Legal permanent residency can be abandoned if the foreign applicant is outside the US for long periods of time and/or does not treat the US as his or her primary home. If the legal permanent resident (LPR) leaves the country for more than six months there is a presumption that such status has been abandoned and the LPR must prove otherwise to US government authorities, including showing that the LPR has maintained the US as his or her primary home. Once the LPR has been outside the U.S. for more than one year, then the LPR will not be able to reenter with his or her alien registration card and the government will deem such status abandoned.

However, there are exceptions to this rule. First, if the LPR applies for a reentry permit before he or she leaves the U.S., then the LPR may reenter the U.S. with this document for up to two years from the date of his or her departure from the U.S. Second, if the LPR seeks readmission into the U.S. more than one year after his or her departure and did not apply for the reentry permit, then the LPR may be able to obtain a special immigrant visa at a U.S. consulate abroad. If the LPR will not return to the U.S. within two years, then the LPR will also need to obtain a special immigrant visa at a U.S. consulate abroad. When making an application for a special immigrant visa, the LPR must establish that he or she has not abandoned legal permanent residence and has still treated the US as his or her primary home while outside the U.S. Evidence of maintaining legal permanent residence in the U.S. includes filing resident tax returns; maintaining a valid driver’s license; holding credit cards and bank account/s and owning property.

The reentry permit does not guarantee the LPR’s readmission into the US. It merely certifies that the U.S. government has accepted the LPR’s trip as temporary, i.e., that the LPR maintained legal permanent residency despite a lengthy absence. As a result, if the LPR has a reentry permit, then the LPR cannot be denied readmission into the U.S. solely on the duration of his or her absence. However, the LPR may still be deemed inadmissible under some other ground of exclusion (e.g. commission of certain crimes). If the LPR fails to pay US residence income taxes (on his or her worldwide income, not just U.S. source income) during his or her period of absence, this demonstrates an intent contrary to the required intent of a legal permanent resident and the LPR may be considered to have abandoned legal permanent residency despite the reentry permit.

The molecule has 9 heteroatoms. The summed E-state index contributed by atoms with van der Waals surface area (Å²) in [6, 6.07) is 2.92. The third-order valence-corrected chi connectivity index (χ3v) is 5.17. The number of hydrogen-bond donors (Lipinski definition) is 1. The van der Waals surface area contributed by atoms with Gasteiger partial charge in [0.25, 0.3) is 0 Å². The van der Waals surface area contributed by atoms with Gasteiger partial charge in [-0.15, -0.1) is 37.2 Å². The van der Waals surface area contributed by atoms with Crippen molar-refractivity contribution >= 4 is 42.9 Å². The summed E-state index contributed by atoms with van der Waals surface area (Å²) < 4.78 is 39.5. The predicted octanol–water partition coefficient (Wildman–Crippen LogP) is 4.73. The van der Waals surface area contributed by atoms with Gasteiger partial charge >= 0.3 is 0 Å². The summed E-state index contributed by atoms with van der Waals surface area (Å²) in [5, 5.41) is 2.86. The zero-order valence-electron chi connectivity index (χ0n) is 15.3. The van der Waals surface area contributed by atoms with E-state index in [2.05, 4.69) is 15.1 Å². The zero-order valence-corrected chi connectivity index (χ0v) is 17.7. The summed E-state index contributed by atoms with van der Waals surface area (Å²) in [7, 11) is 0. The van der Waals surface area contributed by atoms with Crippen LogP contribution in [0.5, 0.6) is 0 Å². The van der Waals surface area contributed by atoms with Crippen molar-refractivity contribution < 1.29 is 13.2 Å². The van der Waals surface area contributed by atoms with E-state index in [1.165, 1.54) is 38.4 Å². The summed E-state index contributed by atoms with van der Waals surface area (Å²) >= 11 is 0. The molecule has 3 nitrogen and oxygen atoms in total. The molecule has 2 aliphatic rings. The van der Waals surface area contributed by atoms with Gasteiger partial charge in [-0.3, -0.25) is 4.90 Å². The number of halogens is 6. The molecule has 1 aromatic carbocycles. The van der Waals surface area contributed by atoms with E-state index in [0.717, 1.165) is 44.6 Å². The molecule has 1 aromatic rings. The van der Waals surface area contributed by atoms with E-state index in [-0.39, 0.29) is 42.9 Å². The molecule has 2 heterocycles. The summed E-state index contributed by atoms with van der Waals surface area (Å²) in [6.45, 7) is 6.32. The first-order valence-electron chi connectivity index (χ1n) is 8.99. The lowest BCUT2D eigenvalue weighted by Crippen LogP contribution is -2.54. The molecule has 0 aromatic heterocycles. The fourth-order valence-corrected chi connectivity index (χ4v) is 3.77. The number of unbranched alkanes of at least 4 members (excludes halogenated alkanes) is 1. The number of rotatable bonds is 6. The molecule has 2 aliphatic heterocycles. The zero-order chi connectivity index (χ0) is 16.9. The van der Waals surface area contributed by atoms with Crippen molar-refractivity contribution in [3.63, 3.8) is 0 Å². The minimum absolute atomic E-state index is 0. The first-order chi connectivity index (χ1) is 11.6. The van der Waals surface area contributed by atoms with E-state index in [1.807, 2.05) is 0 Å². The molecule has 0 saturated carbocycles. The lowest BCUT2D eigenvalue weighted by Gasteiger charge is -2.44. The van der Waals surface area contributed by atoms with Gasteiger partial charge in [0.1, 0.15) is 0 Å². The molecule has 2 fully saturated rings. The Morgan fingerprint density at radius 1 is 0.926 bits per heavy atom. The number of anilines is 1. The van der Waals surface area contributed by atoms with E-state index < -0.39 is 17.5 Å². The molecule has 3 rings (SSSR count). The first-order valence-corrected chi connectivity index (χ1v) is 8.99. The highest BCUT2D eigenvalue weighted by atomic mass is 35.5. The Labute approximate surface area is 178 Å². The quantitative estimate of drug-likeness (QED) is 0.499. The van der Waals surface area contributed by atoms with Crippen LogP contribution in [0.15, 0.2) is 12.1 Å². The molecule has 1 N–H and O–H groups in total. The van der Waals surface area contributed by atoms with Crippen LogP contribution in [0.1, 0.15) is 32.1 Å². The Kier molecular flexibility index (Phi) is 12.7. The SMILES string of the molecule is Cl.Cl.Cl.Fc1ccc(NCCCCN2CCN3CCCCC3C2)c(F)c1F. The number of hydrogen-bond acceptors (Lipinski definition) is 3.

Also, if the LPR commits activity that deems him or her inadmissible to the US, then the LPR may be stopped at the border when trying to reenter the US. Grounds of inadmissibility include the commission of certain crimes. However, the LPR may be eligible for a waiver of the ground of inadmissibility. Also, after acquiring legal permanent residency, the LPR is still subject to removal (deportation) for certain activity, such as drug-related offenses, aggravated felonies, crimes of violence, etc. The LPR may be eligible for relief from removal should he or she be placed in removal proceedings. However, once the LPR becomes a U.S. citizen, then he or she will not be inadmissible at the border or removable for certain activity.

The LPR may apply for naturalization three months prior to five years after the approval date of your legal permanent residency. If the LPR obtained legal permanent residency based on marriage and continues to live with the spouse sponsor, then the LPR may apply three months prior to the three year anniversary. Applying for a reentry permit does not negate the effect of a lengthy absence on the LPR’s ability to meet the naturalization requirements. Two of the naturalization requirements are the maintenance of legal permanent residency during the requisite three or five-year period (maintaining the US as his or her primary home) and physical presence for at least half of the three or five-year period (with certain exceptions). An absence of fewer than six months does not break an LPR’s continuity of residence; an absence of six months or more but less than one year breaks the continuity of residence unless the LPR can provide a reasonable explanation for his or her absence (an overseas assignment is most uniformly accepted); and an absence of one year or more automatically breaks the continuity of legal permanent residence (with certain exceptions for employment abroad).

Finally, the foreign national should keep track of all trips made outside the US until becoming a US citizen. The naturalization application requires that the applicant note each and every trip made since becoming a legal permanent resident with the date the applicant left and the date the applicant returned and all of the countries visited.